My friend, Vivien Prindl, will be 102 years old this Halloween.
Her age, however, is her most remarkable feature.
Mrs. Prindl told me she thinks we both care about other people’s development. “Life is special. I’m not,” she said. “Many people do interesting things. In the world’s family of people, diversity is crucial. I’ve seen children with various disabilities marvelously mainstreamed in England. All of the school children benefited. There is so much to learn about in this world.”
Four mornings a week, she tutors a 10-year-old neighborhood boy. The two have been working together for the past four summers and now he’s confidently working at his grade level. At noon, she eats her warm meal. During the day she reads, listens to the radio, plays Scrabble with visitors, crochets, and writes letters (rough drafts and final copies a reflective day later). She also works on the book she’s been writing. She’s now on chapter 10 of Five Generations of Musical Prindls.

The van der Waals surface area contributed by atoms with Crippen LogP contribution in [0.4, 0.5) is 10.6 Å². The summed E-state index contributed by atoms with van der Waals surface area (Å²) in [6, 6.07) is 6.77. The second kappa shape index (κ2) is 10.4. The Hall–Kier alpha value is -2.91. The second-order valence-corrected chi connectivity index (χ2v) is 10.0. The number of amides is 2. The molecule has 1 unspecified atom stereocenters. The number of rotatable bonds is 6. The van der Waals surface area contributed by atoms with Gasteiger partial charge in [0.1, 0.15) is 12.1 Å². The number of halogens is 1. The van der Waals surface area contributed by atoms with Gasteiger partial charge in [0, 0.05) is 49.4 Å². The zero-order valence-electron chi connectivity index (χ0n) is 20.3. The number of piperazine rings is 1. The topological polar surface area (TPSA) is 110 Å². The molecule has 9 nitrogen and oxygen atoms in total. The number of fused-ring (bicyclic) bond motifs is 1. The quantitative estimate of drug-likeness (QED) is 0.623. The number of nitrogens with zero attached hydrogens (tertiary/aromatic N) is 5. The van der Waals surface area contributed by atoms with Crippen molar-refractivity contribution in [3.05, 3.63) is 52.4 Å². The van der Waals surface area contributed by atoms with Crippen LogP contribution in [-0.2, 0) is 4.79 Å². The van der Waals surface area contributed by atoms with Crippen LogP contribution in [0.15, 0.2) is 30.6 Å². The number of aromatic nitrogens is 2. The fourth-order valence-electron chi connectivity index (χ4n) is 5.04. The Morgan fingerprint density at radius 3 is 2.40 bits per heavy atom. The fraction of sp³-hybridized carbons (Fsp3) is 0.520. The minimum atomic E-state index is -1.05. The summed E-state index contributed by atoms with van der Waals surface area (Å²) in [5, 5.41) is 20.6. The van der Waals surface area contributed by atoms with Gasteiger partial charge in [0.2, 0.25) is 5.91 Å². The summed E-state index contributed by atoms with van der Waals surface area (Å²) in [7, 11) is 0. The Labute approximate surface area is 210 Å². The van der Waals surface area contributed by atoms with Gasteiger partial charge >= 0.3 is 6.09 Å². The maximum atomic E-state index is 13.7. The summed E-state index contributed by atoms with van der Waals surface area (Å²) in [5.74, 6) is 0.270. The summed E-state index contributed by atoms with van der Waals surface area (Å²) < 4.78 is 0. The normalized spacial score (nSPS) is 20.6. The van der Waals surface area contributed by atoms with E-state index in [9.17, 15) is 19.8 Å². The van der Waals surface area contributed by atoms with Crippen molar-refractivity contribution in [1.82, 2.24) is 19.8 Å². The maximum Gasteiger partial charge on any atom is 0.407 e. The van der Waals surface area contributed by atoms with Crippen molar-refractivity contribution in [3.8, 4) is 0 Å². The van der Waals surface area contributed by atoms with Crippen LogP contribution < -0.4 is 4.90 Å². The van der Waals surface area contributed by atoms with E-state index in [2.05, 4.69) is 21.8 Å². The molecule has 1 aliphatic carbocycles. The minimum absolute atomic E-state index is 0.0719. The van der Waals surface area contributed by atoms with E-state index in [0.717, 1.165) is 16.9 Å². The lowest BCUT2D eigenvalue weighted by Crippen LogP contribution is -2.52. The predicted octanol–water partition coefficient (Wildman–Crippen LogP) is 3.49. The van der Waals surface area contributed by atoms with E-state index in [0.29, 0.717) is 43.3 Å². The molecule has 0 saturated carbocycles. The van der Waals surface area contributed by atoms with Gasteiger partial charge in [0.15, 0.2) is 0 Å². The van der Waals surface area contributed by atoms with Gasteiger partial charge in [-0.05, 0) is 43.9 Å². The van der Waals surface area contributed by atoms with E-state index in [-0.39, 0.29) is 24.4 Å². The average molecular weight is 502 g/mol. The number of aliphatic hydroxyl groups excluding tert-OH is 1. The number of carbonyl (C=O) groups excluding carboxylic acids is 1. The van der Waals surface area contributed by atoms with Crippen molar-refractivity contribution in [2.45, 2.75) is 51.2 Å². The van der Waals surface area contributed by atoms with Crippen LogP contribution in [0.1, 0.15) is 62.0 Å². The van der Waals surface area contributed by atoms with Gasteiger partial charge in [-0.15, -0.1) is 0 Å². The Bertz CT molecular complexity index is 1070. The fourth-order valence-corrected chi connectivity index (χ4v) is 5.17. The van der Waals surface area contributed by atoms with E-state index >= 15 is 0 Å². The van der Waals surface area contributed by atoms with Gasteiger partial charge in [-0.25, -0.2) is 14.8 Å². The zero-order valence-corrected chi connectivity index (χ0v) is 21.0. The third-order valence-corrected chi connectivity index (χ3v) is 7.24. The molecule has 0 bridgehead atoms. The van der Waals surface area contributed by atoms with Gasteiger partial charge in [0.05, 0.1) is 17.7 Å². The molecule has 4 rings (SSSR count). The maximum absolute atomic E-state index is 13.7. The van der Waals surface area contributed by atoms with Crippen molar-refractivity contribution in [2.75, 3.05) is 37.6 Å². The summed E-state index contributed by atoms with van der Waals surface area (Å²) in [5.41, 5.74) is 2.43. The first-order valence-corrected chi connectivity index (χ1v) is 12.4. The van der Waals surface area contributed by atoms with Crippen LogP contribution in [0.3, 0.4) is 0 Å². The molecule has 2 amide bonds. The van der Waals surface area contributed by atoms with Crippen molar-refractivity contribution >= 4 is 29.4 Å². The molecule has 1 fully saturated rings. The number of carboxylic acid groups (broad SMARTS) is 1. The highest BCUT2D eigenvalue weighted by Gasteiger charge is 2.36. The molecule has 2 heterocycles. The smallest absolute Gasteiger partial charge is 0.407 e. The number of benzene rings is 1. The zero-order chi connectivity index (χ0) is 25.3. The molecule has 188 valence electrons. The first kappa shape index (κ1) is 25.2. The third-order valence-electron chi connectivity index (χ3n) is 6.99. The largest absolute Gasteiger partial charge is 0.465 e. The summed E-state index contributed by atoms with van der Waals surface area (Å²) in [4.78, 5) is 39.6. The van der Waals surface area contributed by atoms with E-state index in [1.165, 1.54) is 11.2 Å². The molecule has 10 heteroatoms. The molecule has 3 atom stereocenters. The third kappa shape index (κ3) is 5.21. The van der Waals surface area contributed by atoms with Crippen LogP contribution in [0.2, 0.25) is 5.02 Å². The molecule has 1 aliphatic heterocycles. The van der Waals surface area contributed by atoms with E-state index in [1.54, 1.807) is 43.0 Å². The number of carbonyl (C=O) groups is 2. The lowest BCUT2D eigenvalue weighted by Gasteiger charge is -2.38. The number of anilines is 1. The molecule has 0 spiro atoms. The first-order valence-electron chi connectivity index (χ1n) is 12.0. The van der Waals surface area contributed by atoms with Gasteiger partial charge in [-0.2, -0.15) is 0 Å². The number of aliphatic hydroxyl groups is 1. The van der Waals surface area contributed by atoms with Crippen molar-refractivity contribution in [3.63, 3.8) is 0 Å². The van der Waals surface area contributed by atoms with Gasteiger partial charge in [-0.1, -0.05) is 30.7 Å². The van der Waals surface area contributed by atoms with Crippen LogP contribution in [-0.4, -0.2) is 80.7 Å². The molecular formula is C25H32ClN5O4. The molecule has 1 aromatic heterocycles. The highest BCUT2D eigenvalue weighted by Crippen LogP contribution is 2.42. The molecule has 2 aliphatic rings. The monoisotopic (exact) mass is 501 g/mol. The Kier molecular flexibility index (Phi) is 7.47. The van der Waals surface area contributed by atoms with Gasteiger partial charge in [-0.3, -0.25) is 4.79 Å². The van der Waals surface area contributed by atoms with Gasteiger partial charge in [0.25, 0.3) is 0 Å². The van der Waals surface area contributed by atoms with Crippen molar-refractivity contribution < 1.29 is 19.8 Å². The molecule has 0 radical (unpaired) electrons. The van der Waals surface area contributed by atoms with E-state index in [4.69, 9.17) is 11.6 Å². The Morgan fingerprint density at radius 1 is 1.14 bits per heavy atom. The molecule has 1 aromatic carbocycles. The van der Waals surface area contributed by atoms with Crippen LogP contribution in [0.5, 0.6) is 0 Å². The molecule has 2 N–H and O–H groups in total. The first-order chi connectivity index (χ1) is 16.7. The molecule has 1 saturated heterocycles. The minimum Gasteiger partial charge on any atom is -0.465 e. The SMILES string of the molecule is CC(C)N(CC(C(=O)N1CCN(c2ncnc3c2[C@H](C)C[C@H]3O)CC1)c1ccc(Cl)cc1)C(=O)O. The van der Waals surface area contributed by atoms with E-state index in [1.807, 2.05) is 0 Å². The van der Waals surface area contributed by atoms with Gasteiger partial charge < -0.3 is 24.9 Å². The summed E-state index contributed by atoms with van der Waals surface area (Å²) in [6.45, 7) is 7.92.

Folks call or stop by to see if she needs anything. Neighbors are nearby.
When she turned 100, her local newspaper wrote a front page story about her, complete with a photo. There were parties, cards from the President of the United States, even fireworks. Her son and his wife came from their home in England to help her celebrate. She seems both amused and grateful for the recognition.
Prindl’s husband Frank, a beloved music professor, died in 1974. She’s never remarried. She retired in 1976 after a long career as an elementary school teacher. Since retiring, she’s held many long volunteer positions as a teacher. For the past many years, she’s lived and volunteered at the Kurn Hattin Home for Children in Vermont. She spends the rest of the year living and volunteering in New York.